A special set of special elections
New York State Republicans who fear a blue wave in November found new reasons to worry in the results of Tuesday’s special elections.
Let’s start in the 10th Assembly District in Huntington, where former Suffolk County lawmaker Steve Stern, a Democrat, defeated Republican attorney Janet Smitelli by 18 percentage points. This is a district that has been in GOP hands for 40 years. It most recently was represented by Chad Lupinacci, who easily won his last two elections for the Assembly, and then led a GOP takeover of town hall in November by winning the supervisor’s race.
Some context: Stern had more name recognition than Smitelli after 12 years in the county legislature. And his work as an elder care attorney made him well-known among seniors who typically turn out at higher rates in special and off-year elections. But both parties vigorously contested this one.
Reading the tea leaves most closely has to be Republican incumbent Carl Marcellino, whose Senate district overlaps the 10th A.D. The intense enthusiasm among Democrats and dislike for President Donald Trump could spell peril for the veteran Republican. In 2016, he squeaked past Democrat James Gaughran by 1,761 votes of nearly 160,000 votes cast. The two will pair off again this year.
Just to the west of Marcellino is GOP Sen. Elaine Phillips, who also had a tough race in her inaugural run in 2016. Phillips defeated businessman Adam Haber by fewer than 3,200 votes out of almost 148,000 cast. Her opponent in this go-round will be North Hempstead Town Councilwoman Anna Kaplan, an Iranian-American with a compelling story of coming to the United States alone as a 13-year-old Iranian Jewish refugee. A blue wave could put the seat in play.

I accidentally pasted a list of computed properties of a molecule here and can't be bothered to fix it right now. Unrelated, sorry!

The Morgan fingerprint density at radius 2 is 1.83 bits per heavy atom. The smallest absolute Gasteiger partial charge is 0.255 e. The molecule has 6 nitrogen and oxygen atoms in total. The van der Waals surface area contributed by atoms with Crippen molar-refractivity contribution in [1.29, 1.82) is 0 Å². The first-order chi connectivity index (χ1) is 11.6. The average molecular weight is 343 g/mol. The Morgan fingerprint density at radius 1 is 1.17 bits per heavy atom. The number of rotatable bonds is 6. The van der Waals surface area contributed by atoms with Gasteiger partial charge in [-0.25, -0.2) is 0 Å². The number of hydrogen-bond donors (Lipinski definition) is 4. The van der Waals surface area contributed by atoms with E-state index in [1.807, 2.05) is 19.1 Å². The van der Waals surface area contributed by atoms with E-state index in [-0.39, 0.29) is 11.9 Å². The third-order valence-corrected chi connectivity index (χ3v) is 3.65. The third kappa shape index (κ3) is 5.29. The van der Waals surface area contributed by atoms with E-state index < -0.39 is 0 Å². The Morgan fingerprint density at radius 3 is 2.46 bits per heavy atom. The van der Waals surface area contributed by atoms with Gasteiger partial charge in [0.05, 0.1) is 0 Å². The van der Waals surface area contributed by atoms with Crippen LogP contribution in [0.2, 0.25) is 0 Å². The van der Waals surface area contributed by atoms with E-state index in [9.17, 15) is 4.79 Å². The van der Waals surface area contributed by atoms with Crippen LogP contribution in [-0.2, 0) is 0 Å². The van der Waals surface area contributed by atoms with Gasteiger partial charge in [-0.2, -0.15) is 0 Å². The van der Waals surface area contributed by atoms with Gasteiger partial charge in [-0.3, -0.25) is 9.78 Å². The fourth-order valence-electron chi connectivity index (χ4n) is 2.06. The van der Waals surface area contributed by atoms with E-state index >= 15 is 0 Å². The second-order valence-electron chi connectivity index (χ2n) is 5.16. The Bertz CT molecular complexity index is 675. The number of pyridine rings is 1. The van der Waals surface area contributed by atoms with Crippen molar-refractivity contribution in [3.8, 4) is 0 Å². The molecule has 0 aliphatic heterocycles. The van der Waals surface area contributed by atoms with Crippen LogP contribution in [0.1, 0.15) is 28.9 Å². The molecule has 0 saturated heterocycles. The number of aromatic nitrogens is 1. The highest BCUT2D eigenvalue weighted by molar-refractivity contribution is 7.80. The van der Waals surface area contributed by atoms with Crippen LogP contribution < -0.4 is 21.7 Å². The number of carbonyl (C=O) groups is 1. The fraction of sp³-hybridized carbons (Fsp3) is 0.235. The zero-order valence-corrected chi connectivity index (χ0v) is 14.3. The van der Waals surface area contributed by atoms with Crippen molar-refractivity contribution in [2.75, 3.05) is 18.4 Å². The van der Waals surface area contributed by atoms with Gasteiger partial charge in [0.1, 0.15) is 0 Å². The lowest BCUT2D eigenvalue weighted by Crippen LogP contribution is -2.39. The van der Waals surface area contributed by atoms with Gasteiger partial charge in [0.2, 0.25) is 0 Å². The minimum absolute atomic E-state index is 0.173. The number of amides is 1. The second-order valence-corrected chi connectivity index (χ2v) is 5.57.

Finally, will Stern’s win help Sen. Tom Croci make up his mind about running for re-election? The two-term Republican senator from Sayville has been waffling; the prospect of definitely being in the minority party might not be appetizing.
The upstate results
Assemb. Shelley Mayer easily kept her new Senate seat in Democratic hands after George Latimer won the job of Westchester County supervisor. Mayer’s 15-point margin on Tuesday eclipsed Latimer’s roughly 10-point win over the same opponent, Republican Julia Killian. Mayer benefited from the same enthusiasm on the ground that helped Stern.
Her victory, and that of Democrat Luis Sepulveda in the Bronx, gave the party 32 seats in the 63-seat Senate — but renegade Sen. Simcha Felder announced before the polls closed that he would continue to caucus with Republicans. One more Democratic pickup in November, never mind two or three, and he’ll be marginalized for the foreseeable future.
Still, Gov. Andrew M. Cuomo, noting that Felder is a registered Democrat despite running on the Republican and other ballot lines, released an open letter Wednesday morning imploring the Brooklyn pol to come back to the fold. The governor’s missive, however, read more like a message to the rest of the party: See, I’m trying.
And to widen the focus . . .